May 11th, 2019
“We will pray this afternoon at the beach, not in the temple. Today is special.”
Senji didn’t say why the day was special. He just said that it was. It could have been because Karin and I had just arrived at the temple a few hours earlier. We had driven to the Nipponzan Myohoji Dojo from Wisconsin, via Texas. It was an absurdly long journey, with numerous stops along the way. We finally made it to the temple on Bainbridge Island, which sits across from Seattle on Puget Sound.
Bainbridge Island is essentially a bedroom community for wealthy workers in Seattle. The vast majority of the residents of the island have college degrees, and nearly all of them have a great deal of money. The only possible exceptions would be the two Buddhist monks, Senji and Gilberto. They have degrees, but not much money. They maintain their tiny temple with donations, and they spend most of their time working to promote peace. Their home is an island of voluntary poverty situated in the middle of an island of affluence.
Generally, Gilberto and Senji drum and chant in their temple twice a day, at 6:00 AM and at 5:30 PM. Senji decided to take Karin and myself to Gazzam Lake Park for the evening session. As its name implies, the park contains a small lake, but it also has a footpath that leads to the seashore. A branch of Puget Sound called Port Orchard separates Bainbridge Island from the Olympic Peninsula. The footpath twists and turns steeply down a hillside to the edge of Port Orchard channel.
I had been to this park once before. That was in February of last year. Winter on Bainbridge Island is cool and rainy. The forest was damp and wet during my previous visit. This time, as Karin, Senji, and I walked the narrow path down to the sea, the ground was dry and the air was warm. The plants were still lush and green. Sunlight filtered through the leaves of the trees, sometimes shining a spotlight on a particular bush or plant.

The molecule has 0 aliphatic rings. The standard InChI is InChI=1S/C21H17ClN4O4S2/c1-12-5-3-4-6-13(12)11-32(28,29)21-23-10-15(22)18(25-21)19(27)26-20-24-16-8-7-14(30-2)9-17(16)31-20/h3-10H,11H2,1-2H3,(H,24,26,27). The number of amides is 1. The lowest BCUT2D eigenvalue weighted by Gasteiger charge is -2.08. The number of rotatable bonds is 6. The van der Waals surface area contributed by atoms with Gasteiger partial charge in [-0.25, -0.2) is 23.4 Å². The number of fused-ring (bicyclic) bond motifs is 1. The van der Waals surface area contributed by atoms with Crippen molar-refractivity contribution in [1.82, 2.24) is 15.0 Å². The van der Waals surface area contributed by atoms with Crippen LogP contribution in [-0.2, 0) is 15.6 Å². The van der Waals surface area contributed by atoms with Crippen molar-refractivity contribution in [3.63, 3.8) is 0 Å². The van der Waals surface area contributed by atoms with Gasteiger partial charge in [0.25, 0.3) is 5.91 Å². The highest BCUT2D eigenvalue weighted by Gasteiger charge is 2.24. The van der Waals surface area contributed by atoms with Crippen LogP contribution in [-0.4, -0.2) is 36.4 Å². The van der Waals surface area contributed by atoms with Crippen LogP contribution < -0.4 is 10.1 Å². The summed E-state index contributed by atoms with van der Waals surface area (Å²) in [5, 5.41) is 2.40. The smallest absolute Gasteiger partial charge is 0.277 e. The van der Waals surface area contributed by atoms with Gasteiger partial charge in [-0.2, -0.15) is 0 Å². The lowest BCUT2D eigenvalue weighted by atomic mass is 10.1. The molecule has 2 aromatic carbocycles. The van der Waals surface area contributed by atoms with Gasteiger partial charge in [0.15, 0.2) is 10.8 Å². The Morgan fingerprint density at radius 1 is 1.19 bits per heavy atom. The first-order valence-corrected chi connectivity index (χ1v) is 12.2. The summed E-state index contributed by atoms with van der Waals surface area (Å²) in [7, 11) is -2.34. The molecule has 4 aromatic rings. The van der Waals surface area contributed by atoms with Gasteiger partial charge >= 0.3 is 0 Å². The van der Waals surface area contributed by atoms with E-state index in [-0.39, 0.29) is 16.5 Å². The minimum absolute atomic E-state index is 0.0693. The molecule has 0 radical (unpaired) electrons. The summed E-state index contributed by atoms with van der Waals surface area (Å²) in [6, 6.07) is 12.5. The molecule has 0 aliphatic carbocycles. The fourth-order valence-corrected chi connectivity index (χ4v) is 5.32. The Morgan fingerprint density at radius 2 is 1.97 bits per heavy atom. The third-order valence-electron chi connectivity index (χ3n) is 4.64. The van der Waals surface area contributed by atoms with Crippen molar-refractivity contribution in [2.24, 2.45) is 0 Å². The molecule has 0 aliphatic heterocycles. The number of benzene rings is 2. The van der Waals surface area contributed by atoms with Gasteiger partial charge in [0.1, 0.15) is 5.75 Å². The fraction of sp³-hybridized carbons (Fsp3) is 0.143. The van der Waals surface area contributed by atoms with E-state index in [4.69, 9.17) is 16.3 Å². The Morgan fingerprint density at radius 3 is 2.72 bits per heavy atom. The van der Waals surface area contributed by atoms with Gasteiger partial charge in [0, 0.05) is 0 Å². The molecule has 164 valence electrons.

The trail wound through a forest made up of towering Douglas firs and cedars. There were also maples and birch trees interspersed among the conifers. Some of the trees were covered with lichen, while others had beards of green moss hanging from their branches. Ivy and ferns covered the ground. Occasionally, I could see tiny white flowers scattered here and there.
We took our time walking the path to the shore. It was very steep, and in places steps had been built into the trail. We had to climb over a massive tree branch to get to the beach. The beach had pebbles, but very little sand. The water from the sea lapped softly on to the shore. The afternoon sun beat down on us, and we all sat down on large stones.
Senji reached into his satchel and took out two taikos, handheld Japanese drums. He gave one of them to me. Then the three of us began to chant “Na Mu Myo Ho Ren Ge Kyo” over and over. “Na Mu Myo Ho Ren Ge Kyo” is a chant distilled from the Lotus Sutra. Senji and I drummed as we chanted. I tried to blend my thin tenor with his rich baritone. Karin chanted with her alto voice during the space when Senji and I were silent. We chanted and drummed for at least half an hour. During that time, the sun got closer to the western horizon. Shadows lengthened. White birds flew above us, and motorboats sped through the channel. Sunlight danced on the waves of the water. I could smell the salt in the air. I could also smell incense. The taikos must have absorbed a bit of the smoke from all the incense that was burned in the temple.
We stopped chanting. Senji spoke of the sixteenth chapter of the Lotus Sutra. In particular he talked about our inherent Buddha nature, and about our path to fully expressing that innermost part of ourselves. Then we all stood up and bowed to the West. Then we turned and faced each other, in order to bow to the Buddha that we saw within the other person.
We were at peace.